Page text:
Identity and access management certifications

IoT SecurityAs the number of connected devices in homes, offices, public institutions and industrial frameworks increases, so does the need for better Internet of Things security. Each new IoT device and network introduces more points of vulnerability, and it’s time for cybersecurity experts to update their skills to meet and counter the latest threats.

Everything in industry and business today rests on data. Business-to-Consumer (B2C) companies want more information about their customers, and Business-to-Business (B2B) companies are always looking for ways to streamline operations. Business owners in general are interested in boosting productivity while slashing costs, and IoT devices can address all these concerns.

With millennials transitioning into becoming heads of households, the technology with which they grew up is becoming a fixture of daily life. Tech companies and retailers are responding with a variety of new IoT devices to meet the increasing demand for perpetual connectivity, instant gratification and personalized experiences.

Devices with the ability to monitor activities and carry out routines in response to behavior patterns are also becoming more common. These include smart refrigerators and trash cans designed to track which products are used most often and deliver reminders when stock runs low, and appliances with the ability to sense when maintenance is required.

Estimates regarding the number of connected devices expected to be in use in the near future vary widely and are in constant flux, but all predictions are staggering. It’s estimated that the number of active IoT devices will surpass 25.4 billion in 2030. By 2025, there will be 152,200 IoT devices connecting to the internet per minute. And, IoT solutions have the potential to generate $4-11 trillion in economic value by 2025.

Every point at which a device connects to a network is vulnerable to attacks from hackers. Because so many IoT devices are in operation and many have the ability to transition between networks as users move, IoT technology is particularly susceptible to new security threats. The diversity of the technology alone is enough to provide hackers multiple points of entry into networks. This means a single weak point in a connected IoT landscape can compromise the safety of all devices connected to and information transmitted over the network.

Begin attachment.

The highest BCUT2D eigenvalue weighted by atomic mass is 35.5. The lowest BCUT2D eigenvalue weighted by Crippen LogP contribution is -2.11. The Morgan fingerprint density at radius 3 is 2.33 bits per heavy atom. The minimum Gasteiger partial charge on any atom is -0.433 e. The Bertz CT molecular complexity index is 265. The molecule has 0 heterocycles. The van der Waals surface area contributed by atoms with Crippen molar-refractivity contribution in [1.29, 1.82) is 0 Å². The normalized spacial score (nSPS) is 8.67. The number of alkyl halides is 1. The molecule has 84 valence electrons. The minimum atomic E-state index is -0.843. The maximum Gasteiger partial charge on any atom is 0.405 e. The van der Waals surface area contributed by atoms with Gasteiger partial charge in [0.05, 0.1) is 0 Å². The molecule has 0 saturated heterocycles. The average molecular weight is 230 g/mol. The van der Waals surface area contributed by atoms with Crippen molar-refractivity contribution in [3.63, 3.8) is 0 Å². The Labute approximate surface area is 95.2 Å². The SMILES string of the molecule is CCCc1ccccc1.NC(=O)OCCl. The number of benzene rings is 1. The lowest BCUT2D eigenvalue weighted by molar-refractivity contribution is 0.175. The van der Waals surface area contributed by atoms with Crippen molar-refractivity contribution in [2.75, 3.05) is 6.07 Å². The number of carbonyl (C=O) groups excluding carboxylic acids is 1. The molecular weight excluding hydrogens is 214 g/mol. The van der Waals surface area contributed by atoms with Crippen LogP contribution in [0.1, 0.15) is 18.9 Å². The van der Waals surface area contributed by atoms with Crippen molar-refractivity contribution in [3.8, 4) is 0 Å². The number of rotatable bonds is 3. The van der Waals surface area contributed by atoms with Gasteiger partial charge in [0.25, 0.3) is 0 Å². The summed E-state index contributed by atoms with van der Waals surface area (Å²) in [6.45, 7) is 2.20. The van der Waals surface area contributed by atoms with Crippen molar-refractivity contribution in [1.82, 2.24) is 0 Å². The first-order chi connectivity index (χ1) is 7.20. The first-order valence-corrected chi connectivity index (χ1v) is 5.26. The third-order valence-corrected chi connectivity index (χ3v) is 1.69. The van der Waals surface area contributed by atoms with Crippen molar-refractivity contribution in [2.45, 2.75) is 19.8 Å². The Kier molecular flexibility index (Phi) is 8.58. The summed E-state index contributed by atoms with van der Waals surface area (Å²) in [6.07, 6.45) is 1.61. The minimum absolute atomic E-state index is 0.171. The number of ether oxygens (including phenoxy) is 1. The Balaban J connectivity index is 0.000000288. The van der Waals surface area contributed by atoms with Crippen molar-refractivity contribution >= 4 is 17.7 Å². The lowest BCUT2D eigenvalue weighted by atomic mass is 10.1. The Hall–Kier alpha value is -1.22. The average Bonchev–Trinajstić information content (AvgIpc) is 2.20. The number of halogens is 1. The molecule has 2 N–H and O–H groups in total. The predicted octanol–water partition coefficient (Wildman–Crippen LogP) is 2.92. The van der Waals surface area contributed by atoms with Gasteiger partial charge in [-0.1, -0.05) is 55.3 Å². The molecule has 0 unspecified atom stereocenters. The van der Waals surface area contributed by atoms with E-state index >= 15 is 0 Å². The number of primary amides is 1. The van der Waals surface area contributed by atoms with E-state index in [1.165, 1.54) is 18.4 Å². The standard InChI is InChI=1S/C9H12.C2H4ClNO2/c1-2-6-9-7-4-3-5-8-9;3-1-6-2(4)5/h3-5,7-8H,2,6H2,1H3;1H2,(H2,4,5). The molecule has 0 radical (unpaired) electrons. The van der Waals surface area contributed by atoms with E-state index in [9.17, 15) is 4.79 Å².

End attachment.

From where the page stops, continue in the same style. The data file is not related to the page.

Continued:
Hackers may infiltrate networks using direct physical attacks on hardware, by compromising software or by targeting the networks themselves.

In the coming years, IT professionals must be prepared to stay up to date on the latest threats, obtain the proper certifications to meet new security challenges and partner with other experts in the field to build the strongest, most comprehensive network of protection possible.

The full Internet of Things security white paper is available to IMI members. Learn about IMI certifications.

IAM certification

There are many bot attack security risks that computer users and security professionals must consider for staying safe. A bot or a zombie is a computer that has been infected with a malware by a hacker who can control the device remotely to launch attacks against other computers. When bots work together as a group in coordinated cyberattacks, the infected network of computers is called botnet.

Bot attack and botnet security risks

Botnet Attack Process

A botnet attack involves the execution of a malicious software which may be installed by luring users with a spam that includes a link to a trojan horse or, take advantage of an existing vulnerability to gain system access and install the software. There are 3 basic stages of creating and launching botnet attacks:

Find Exploitable Systems

At this initial stage, attackers look for valuable systems that they can access and infect them with their malicious software also called malware. In their search for vulnerable systems, attackers look for system users that can unwittingly help them access the system or simply look for website or system that has inherent system security weaknesses that will allow the attacker to exploit and access the system.

Infect-and-Spread

After attackers find a target, they must install the malware in order to control the device. To accomplish this goal, attackers may lure the users into helping them with the malware download and installation or just access the system without user involvement to install the malware thorough backdoor access or exploitation of system access vulnerabilities.

Spams and phishing methods are often used to convince users to take certain actions such as downloading a program or clicking on a link that executes a malicious program. These can be in the form of phishing emails or links to malicious websites.

Activate-and-Attack

Once the attacker has control of a large zombie network of botnet, they can configure and use them to launch attacks against websites and other business systems. A botnet may include many compromised cell phones, IoT devices or computers that can be used to perform many malicious activities including flooding targets with traffic to launch a distributed denial-of-service attack.

Bot Attack Security Risks